On Wednesday, December 4th, Bluewater teachers joined the 60,000 Ontario teachers and staff who staged a one-day strike in opposition to the Conservative government’s stand on education that includes mandatory e-learning and increased class sizes.
The Saugeen District Senior School (SDSS) teachers were joined by elementary teachers and retirees. According to retired teacher, Geordie Farrell, “The support from the public has been phenomenal. Parents are worried about their children’s education.”
Betty-Jo Raddin, OSSTF District 7 President joined the strike line. “We are opposed to the government’s class sizes and cuts to teachers. We have lost 20 secondary teachers in the Bluewater Board and our class ratio is moving from 22 students to one teacher to 25 students, a 25 per cent increase. It also means that students are not getting their programs and many classes are not at capacity. In 2018, 58 per cent of students who attempted e-learning did not complete their courses.”
The issues of mandatory e-learning is made more of an issue in rural Ontario where many regions do not have high-speed internet access and, according to SDSS branch president Don Matheson, “… we do not even have enough computers in the schools let alone putting the onus on the families.”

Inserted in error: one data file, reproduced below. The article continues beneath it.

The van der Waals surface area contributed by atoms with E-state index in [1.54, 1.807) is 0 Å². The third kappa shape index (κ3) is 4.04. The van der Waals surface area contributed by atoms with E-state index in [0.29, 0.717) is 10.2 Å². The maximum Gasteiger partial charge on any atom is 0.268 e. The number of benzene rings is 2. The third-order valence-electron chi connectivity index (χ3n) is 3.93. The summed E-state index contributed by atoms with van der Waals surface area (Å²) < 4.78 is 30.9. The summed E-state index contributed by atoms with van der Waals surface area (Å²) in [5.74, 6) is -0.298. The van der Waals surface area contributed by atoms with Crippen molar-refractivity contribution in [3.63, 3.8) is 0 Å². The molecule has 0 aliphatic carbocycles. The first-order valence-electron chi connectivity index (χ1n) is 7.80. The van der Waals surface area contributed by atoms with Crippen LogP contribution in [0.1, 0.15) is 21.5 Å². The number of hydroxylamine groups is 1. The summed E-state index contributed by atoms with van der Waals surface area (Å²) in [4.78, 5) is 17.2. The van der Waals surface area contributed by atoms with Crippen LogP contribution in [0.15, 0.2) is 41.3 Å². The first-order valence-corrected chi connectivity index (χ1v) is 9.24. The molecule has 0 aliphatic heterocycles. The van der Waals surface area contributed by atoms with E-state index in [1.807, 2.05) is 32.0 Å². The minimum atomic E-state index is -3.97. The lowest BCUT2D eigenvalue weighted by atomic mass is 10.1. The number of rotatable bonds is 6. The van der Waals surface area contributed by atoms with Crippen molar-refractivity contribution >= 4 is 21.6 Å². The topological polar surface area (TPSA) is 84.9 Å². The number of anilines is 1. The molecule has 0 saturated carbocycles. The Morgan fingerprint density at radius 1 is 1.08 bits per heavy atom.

Professional Student Services Personnel (PSSP) Vice-President, Tracey MacGregor, also walked with teachers and said that there is a need to protect the most vulnerable students. “We represent front-line support staff that include Administrative staff, custodians, child and youth counselors, social workers, speech pathologists and many more who work directly with students to enhance their learning experience.”
Both women, when asked about the increase to wages being asked for (2%) by the OSSTF union, said that the two per cent amounts to the cost of living (COLA).
The teachers have been working without a contract since August and are currently under work-to-rule which can impact extra-curricular activities such as sports, field trip, music programs among other programs. The possibility of further job action is still in the forecast and the one-day walk-out is seen as a warning to the government. It appears that there is still a wide gap between the union and the government.
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